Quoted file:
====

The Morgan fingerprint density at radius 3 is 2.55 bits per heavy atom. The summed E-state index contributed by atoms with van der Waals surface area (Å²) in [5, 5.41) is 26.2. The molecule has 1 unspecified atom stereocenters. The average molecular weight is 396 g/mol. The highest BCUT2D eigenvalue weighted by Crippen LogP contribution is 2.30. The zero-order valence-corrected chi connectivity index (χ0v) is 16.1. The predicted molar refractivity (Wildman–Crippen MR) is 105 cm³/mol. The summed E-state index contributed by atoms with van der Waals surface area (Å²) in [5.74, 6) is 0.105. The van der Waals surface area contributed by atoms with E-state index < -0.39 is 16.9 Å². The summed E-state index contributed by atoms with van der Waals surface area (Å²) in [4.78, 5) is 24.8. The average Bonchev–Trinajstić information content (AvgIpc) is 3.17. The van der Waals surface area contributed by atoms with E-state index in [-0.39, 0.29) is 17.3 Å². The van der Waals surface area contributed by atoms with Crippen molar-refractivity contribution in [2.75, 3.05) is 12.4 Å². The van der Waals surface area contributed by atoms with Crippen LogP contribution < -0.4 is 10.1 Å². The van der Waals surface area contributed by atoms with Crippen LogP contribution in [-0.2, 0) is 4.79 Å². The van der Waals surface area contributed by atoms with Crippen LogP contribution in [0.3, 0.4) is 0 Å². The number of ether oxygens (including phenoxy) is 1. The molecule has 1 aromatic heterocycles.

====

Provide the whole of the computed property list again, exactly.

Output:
The Morgan fingerprint density at radius 3 is 2.55 bits per heavy atom. The summed E-state index contributed by atoms with van der Waals surface area (Å²) in [5, 5.41) is 26.2. The molecule has 1 unspecified atom stereocenters. The average molecular weight is 396 g/mol. The highest BCUT2D eigenvalue weighted by Crippen LogP contribution is 2.30. The zero-order valence-corrected chi connectivity index (χ0v) is 16.1. The predicted molar refractivity (Wildman–Crippen MR) is 105 cm³/mol. The summed E-state index contributed by atoms with van der Waals surface area (Å²) in [5.74, 6) is 0.105. The van der Waals surface area contributed by atoms with E-state index < -0.39 is 16.9 Å². The summed E-state index contributed by atoms with van der Waals surface area (Å²) in [4.78, 5) is 24.8. The average Bonchev–Trinajstić information content (AvgIpc) is 3.17. The van der Waals surface area contributed by atoms with E-state index in [-0.39, 0.29) is 17.3 Å². The van der Waals surface area contributed by atoms with Crippen molar-refractivity contribution in [2.75, 3.05) is 12.4 Å². The van der Waals surface area contributed by atoms with Crippen LogP contribution < -0.4 is 10.1 Å². The van der Waals surface area contributed by atoms with Crippen LogP contribution in [-0.2, 0) is 4.79 Å². The van der Waals surface area contributed by atoms with Crippen LogP contribution in [0.3, 0.4) is 0 Å². The number of ether oxygens (including phenoxy) is 1. The molecule has 1 aromatic heterocycles.